STILLWATER — Mike Gundy half-joked that his wife, Kristen, might know best.
She's the one who ultimately convinced the Oklahoma State coach to run a play where the quarterback takes the snap from under center.
“I got the most pressure from my wife about being in the shotgun on short-yardage and goal-line and not going under the center,” Gundy said following the Cowboys' win at Iowa State. “She's been on me for three weeks, so I said, ‘We'll take a snap under center if it makes you feel better.'”
We've now seen three goal-line plays run from under center inside the 5-yard line in OSU's last two games — producing a rushing touchdown and a passing touchdown — in arguably the most prominent recent wrinkle to the Cowboy offense.
That used to be J.W. Walsh's time when he was not the starter. So does that mean we've seen the end of his specialty package as the Cowboys' change-up quarterback?
Not necessarily, Gundy said.
“(It's) more of another option, just based on what our matchup (is) against the team that we're playing each week,” Gundy said of the reasoning behind the goal-line approach the last two weeks.
Gundy has often said the one major drawback to the Air Raid spread offense is that it can be ineffective in short-yardage and goal-line situations. The Cowboys appeared to have found a solution with the Walsh package late last season, as he produced six total touchdowns in OSU's final four games.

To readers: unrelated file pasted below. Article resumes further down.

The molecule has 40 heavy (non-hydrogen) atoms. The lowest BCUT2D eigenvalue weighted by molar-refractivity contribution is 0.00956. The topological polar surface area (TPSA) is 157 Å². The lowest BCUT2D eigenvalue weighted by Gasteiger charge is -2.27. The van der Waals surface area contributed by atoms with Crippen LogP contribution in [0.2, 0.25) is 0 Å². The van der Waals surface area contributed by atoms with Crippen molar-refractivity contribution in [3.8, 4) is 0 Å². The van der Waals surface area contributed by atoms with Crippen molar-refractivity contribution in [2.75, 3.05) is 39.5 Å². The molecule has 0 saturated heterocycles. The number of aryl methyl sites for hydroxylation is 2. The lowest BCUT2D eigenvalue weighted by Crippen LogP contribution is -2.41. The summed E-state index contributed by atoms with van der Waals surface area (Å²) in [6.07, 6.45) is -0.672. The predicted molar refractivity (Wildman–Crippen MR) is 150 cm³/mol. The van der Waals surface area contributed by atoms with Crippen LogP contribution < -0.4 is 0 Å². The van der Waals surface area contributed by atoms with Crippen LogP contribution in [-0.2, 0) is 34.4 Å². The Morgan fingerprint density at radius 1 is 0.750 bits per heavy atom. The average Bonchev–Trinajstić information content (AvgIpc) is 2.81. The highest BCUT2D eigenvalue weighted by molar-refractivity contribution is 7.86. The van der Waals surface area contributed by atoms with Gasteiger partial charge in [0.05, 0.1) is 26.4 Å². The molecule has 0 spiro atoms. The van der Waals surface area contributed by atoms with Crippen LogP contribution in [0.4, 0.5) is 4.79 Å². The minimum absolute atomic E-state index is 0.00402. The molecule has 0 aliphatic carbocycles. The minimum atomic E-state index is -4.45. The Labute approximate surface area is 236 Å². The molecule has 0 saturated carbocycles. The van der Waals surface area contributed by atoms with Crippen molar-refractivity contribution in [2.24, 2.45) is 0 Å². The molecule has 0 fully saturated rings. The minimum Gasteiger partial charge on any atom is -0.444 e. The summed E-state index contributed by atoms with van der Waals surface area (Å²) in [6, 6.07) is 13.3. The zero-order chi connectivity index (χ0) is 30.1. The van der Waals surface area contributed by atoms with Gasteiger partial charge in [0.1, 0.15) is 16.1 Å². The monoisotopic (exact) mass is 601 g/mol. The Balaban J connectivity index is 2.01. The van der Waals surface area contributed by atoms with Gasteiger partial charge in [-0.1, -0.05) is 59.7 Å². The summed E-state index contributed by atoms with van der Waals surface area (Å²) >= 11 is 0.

But since Clint Chelf retook the starting quarterback job, he's taken every meaningful snap inside the score zone.
The Cowboys debuted the power, under-center package on their opening drive in Ames, where Desmond Roland first got stood up for no gain before pounding the ball up the gut for a two-yard score two plays later. Then on fourth-and-goal against Texas Tech Saturday night, Chelf rolled to his right and hit Jeremy Seaton for a one-yard score.
The package utilizes both fullbacks in Kye Staley and Seaton, with the option to line them up on either side of the quarterback or to overload one side. Both are valuable as lead blockers, and Seaton has become a sneaky receiving threat.
A tough back in Desmond Roland — especially when running behind a revamped offensive line and Zac Veatch at tight end — also helps make the formation effective. Same with a mobile quarterback in Chelf.
The under-center look hasn't completely turned into OSU's go-to goal-line attack, as the Cowboys still ran plenty of plays out of the shotgun inside the 5-yard line in Ames and Lubbock. And maybe we'll see Walsh reappear in that situation again down the line.
But the Cowboys have clearly found something with this under-center thing. Two touchdowns on three plays is a pretty solid ratio. And it certainly gives opposing defenses something else to think about when they prepare for the Cowboys.
So maybe Wife does know best after all.